Upper Limits

The air was thick, wet, early Saturday morning, as we drove down Lake Shore Drive. The upper floors of the skyscrapers along the waterfront were shrouded in mist. It had been like that the day before too; I couldn’t see anything but an impenetrable fog of white out of my 26th floor office.

But as we drove westwards, away from the city and into the flat prairies of the Midwest, the fog started to thin out. Gradually, the scattered farmhouses in the middle of the fields became less indistinguishable. And in the soft morning light, everything took on gentle shades of pastel colors. It was like driving through Monet’s Rouen Cathedral sunrise series. Nowadays, when I have to drive through such flat, open lands, my first instinct is gah, get me out of the boring Midwest! But that morning, I remembered how, when in my teens, I’d been so taken with the notion of driving through such precisely open landscapes. Having thus far grown up in Singapore, the notion of such wide spaces had seemed so utterly foreign, romantic to me.

In any case, we were making the two hour drive to Upper Limits, a climbing gym converted from abandoned grain silos. We’d wanted, needed, a change of indoor climbing scenery, and the idea of scaling up the inside walls of 65-foot grain elevators was exciting. Susan met us at the gym, and we spent the next six hours trying out a total of 15 different routes each, nonstop. It was tiring, but gratifying. 🙂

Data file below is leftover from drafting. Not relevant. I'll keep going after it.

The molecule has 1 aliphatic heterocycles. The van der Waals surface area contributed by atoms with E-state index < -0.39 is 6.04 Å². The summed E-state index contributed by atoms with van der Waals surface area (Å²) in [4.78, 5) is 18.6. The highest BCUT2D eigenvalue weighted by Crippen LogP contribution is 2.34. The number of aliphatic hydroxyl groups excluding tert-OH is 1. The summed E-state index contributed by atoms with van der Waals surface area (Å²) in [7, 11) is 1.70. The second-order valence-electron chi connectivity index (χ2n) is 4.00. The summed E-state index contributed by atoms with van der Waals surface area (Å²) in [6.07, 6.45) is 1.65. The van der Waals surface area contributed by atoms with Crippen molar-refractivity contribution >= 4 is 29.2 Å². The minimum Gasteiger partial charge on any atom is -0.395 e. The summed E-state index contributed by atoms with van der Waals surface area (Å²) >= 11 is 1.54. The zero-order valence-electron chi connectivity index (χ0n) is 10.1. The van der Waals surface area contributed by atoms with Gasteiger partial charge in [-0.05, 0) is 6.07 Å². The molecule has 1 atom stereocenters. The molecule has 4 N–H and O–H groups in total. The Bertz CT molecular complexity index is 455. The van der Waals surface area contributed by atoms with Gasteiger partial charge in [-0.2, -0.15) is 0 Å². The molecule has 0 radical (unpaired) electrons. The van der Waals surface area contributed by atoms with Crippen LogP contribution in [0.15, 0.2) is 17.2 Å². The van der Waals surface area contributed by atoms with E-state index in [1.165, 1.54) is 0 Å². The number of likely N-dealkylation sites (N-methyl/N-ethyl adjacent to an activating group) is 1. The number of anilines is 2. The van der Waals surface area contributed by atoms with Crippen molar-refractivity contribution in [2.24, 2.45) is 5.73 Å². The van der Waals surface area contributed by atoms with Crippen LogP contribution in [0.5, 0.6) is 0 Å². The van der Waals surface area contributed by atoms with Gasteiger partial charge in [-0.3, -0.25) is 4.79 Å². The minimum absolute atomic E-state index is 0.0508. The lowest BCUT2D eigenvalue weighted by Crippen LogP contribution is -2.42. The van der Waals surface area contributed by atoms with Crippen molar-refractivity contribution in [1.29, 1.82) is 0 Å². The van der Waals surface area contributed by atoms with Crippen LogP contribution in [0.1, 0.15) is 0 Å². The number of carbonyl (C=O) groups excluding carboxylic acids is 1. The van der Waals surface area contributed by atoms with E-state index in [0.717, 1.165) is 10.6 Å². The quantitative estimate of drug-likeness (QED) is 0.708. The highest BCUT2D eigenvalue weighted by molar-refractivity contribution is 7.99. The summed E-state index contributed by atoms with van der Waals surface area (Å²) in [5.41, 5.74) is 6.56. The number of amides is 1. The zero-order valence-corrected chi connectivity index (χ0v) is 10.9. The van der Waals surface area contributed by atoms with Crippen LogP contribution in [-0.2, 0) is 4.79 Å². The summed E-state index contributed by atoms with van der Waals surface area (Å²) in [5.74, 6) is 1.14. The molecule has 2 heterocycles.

And our spirits were lifted more when we finally emerged from the artificially lit depths of the silos to find that spring had finally descended upon the Midwest. In the span of a few hours, the clouds had completely lifted and for the first time in weeks, blue skies! And better yet, it was now a balmy 75 degrees – no need for a coat of any kind!

Of course we simply had to take advantage of this window of awesomeness. Nevermind that we were running slightly late for a dinner engagement back in the city. We squeezed in an hour’s walk along the old I&M Canal.


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